ROCKVILLE, Md. (DTN) -- The next decade will bring some novel cotton technology to U.S. farmers.
We rounded up four new cotton traits in the pipeline -- three winding their way toward commercialization and one ready to hit fields in 2020. They include a new Bt cotton trait targeting tarnished plant bug and thrips, HPPD-tolerant cotton, low-gossypol cotton and reniform-resistant varieties.
BT COTTON FOR PLANT BUGS AND THRIPS
For more than 20 years, the Bt traits on the cotton market have only targeted caterpillar pests of cotton, such as the cotton bollworm. Now, Bayer is working to bring a new Bt cotton variety that targets a completely different class of insects -- biting and sucking pests, namely tarnished plant bugs and thrips.
Also known as lygus, the tarnished plant bug has long been one of cotton growers' most damaging pests. In 2018, it cost growers an estimated $175 million across the U.S., according to Mississippi State University's annual cotton crop loss study. The study ranked it as the second most damaging cotton insect, just behind bollworm. Thrips was another top contender, costing growers an estimated $67 million in 2018.
Bayer's new trait, MON88702, branded ThryvOn, will contain the Bt protein mCry51Aa2, which targets two types of plant bug -- Lygus lineolaris (tarnished plant bug) and Lygus hesperus (western tarnished plant bug) -- and also shows control of thrips.
Pending regulatory approvals, Bayer hopes to commercialize the trait in the early 2020s, said Bayer spokesperson Brian Leake. "We've made the necessary submissions with the USDA, FDA and EPA to secure U.S. approvals," he told DTN. "We have completed the FDA consultations and anticipate receiving USDA and EPA approvals in the near future."
The ThryvOn trait will be stacked with Bayer's Bollgard 3 XtendFlex technology, which contains three Bt traits targeting caterpillar pests, as well as tolerance to dicamba, glyphosate and glufosinate, Leake added.
Cottonseed is a good source of protein for ruminants, but livestock such as chickens and pigs have long missed out on it as a feed option. Why? In a savvy evolutionary move, the cotton plant produces gossypol, a compound that helps protect it against insects and diseases but is toxic for non-ruminant animals and humans.
Enter Texas A&M geneticist Keerti Rathore, who has spent more than two decades creating a low-gossypol cottonseed trait. With funding from the industry group Cotton Inc., Rathore used a genetic engineering technique called RNA-interference (RNAi) to shut off the expression of a key cotton gene, but only in the seed. The cotton leaves, bolls, roots and stem all still contain the valuable gossypol protection, but the seed has extremely low levels of the compound.
"It drops levels of gossypol from 10,000 parts per million (ppm) to 300 ppm -- a 97% reduction," Rathore explained. "This is below the level FDA considers safe even for human consumption, 450 ppm."
The trait, TAM66274, has made its way through the U.S. regulatory system, with USDA deregulating it in October 2018 and FDA signing off in October 2019. Since some cottonseed is exported, however, securing import approvals from international trade partners is next on the docket, as is finding a commercial seed company to license the trait and create varieties with it, Rathore said.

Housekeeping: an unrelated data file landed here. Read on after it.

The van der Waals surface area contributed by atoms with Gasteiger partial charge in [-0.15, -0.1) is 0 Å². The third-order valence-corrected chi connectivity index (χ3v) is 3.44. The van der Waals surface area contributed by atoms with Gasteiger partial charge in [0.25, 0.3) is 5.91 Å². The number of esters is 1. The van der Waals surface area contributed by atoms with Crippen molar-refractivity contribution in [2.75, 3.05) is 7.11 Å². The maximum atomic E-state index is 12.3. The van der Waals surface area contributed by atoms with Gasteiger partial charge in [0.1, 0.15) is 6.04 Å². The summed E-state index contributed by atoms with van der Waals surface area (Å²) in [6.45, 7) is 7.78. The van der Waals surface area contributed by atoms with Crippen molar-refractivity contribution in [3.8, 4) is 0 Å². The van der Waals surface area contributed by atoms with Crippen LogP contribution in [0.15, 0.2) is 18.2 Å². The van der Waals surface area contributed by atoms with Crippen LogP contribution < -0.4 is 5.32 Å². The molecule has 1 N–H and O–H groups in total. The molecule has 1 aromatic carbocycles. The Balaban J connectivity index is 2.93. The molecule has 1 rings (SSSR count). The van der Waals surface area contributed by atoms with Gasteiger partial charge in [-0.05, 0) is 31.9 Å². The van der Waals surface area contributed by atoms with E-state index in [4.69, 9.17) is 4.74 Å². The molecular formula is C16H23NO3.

Even without import approvals, Rathore believes the trait could be stewarded to avoid export markets, by sending the cottonseed protein directly to domestic livestock operations. The cottonseed oil would not contain any trace of the GM trait and would be free to enter the commercial oil market, he added.
"I'm hoping this would be available to growers between the next 5 to 10 years," Rathore said. "We're talking to all the players."
The herbicide landscape in cotton is getting complex. Most recently, new varieties tolerate in-season applications of glyphosate, dicamba and glufosinate (XtendFlex) and glyphosate, 2,4-D-choline and glufosinate (Enlist).
Now BASF is preparing to add an HPPD-tolerant cotton trait to the market by 2024, pending regulatory approvals, said BASF spokesperson Casey Allen.
The trait, GHB811, offers tolerance to the HPPD-inhibiting herbicide isofluxatole for preemergence or early postemergence applications, Allen said.
The HPPD-tolerant trait will be stacked with GlyTol (glyphosate tolerance), LibertyLink and Xtend traits, as well as TwinLink Plus, which offers three Bt proteins that target caterpillar pests.
The only non-biotech trait of the roundup is PhytoGen's native trait that supplies resistance to reniform nematodes. This parasitic pest robs cotton growers of more than 205,000 bales per year, according to the National Cotton Council Disease Loss committee's 2018 report.
According to a Corteva Agriscience press release, the reniform-resistant varieties were showcased in on-farm trials during the 2019 growing season. They will be available for PhytoGen Horizon Network growers in 2020, and the company is planning for a full commercial launch in 2021.
The trait will be stacked with Enlist technology for herbicide tolerance and Widestrike 3, which contains three Bt proteins targeting the bollworm (W3FE).
Emily Unglesbee can be reached at Emily.firstname.lastname@example.org
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